parlous state of maths education in the US.


    If I was young, and idealistic enough to teach, I'd find some way to use games
    like Civ, Minecraft, or any other similarly complicated game as a vehicle.

    Maybe there's some grants for a Civ player/maths teacher you could try to get!

    Don't leave us guessing. What are you simulating (instead of playing Civ)?
     
  13. Bootstoots

    Bootstoots Warlord Super Moderator

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    An example of the sort of trivial-but-instructive sort of things I do on an everyday basis is below. This one is from about an hour ago.

    I got a sample of 2 g of barium as several chunks in a little vial filled with mineral oil. I just tried adding little chunks of it to methanol (99.8%) and isopropanol (99.9%) on my nightstand. Surprisingly the reaction of a 400 mg chunk with 10 mL methanol was almost as vigorous as it is with water, rapidly bubbling off hydrogen and heating the tube above 40 C. It dissolved completely and now I have barium methoxide. I figured it would react, but I thought it would be much slower and saturate far sooner. If anyone wants a superbase, not only stronger than the hydroxide ion itself but also containing a toxic heavy metal, I'm your man.

    As expected, the isopropanol reaction with 70 mg wasn't anywhere near as strong, but it still gave off some decent bubbles until saturating about halfway through the chunk and leaving a chalky white suspension with a little chunk of barium metal on the bottom. I tried adding a little bit of sodium bisulfate (an acid salt) to it to raise the acidity, but then I realized that this was exactly the wrong thing to add - it just made more white powder in the form of barium sulfate, which is totally insoluble in anything.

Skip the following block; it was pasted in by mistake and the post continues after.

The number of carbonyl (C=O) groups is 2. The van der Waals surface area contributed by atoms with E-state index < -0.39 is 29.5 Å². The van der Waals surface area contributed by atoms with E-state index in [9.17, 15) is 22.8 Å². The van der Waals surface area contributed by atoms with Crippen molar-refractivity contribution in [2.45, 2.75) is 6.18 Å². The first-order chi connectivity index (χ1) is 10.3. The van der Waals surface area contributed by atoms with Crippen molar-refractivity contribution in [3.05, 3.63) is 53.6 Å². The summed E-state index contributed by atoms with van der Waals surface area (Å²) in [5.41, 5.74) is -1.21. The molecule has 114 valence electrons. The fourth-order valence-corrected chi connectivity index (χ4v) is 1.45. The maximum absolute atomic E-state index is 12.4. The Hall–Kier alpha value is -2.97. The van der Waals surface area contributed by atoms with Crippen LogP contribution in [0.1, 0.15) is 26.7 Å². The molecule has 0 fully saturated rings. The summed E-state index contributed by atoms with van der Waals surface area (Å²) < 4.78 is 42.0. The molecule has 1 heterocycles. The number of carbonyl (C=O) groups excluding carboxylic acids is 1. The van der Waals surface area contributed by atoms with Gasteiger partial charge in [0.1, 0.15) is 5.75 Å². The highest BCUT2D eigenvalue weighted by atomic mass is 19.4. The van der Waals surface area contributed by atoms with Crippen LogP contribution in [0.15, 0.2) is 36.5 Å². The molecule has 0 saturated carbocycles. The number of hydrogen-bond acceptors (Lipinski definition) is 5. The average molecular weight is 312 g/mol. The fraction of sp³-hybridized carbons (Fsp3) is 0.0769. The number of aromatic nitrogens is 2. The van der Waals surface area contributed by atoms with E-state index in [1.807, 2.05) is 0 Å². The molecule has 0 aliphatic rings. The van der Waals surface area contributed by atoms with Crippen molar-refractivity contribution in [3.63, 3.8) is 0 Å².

Also, I added one piece of barium to the large pile of stuff next to my bed, and a bunch of mineral oil to the right half of the nightstand and the floor all around it. Just like me, leaving a chunk of a highly reactive and somewhat toxic metal lying around in a giant pile of gadgets and garbage in equal proportion. If only it were radioactive, I'd be able to find it with my Geiger counter. But it's not, sadly. At least it's less than 1/10 what would be needed to kill me even if I somehow ate it.

    I do occasionally taste chemicals though, as long as I know I'm orders of magnitude away from a toxic dose. E.g. I did once taste a few drops of copper sulfate solution, and what stuck out to me is that it tasted a combination of bitter and metallic. I've long suspected that there are considerably more than five fundamental tastes, and "metallic" seems to be one of them. Wikipedia has a little bit of speculation that galvanic currents in the mouth might trigger some receptor response that's responsible for this.

    So now I just thought of something else to try. I might try putting a copper strip in my mouth, then a zinc strip, and then both together at the same time on opposite sides of my tongue - the classic galvanic cell, with my tongue itself acting as the salt bridge. If galvanic reactions are responsible, both together will taste far more metallic than either alone. If not, there's something else going on; some transition metal ions might just trigger taste receptor(s) of their own.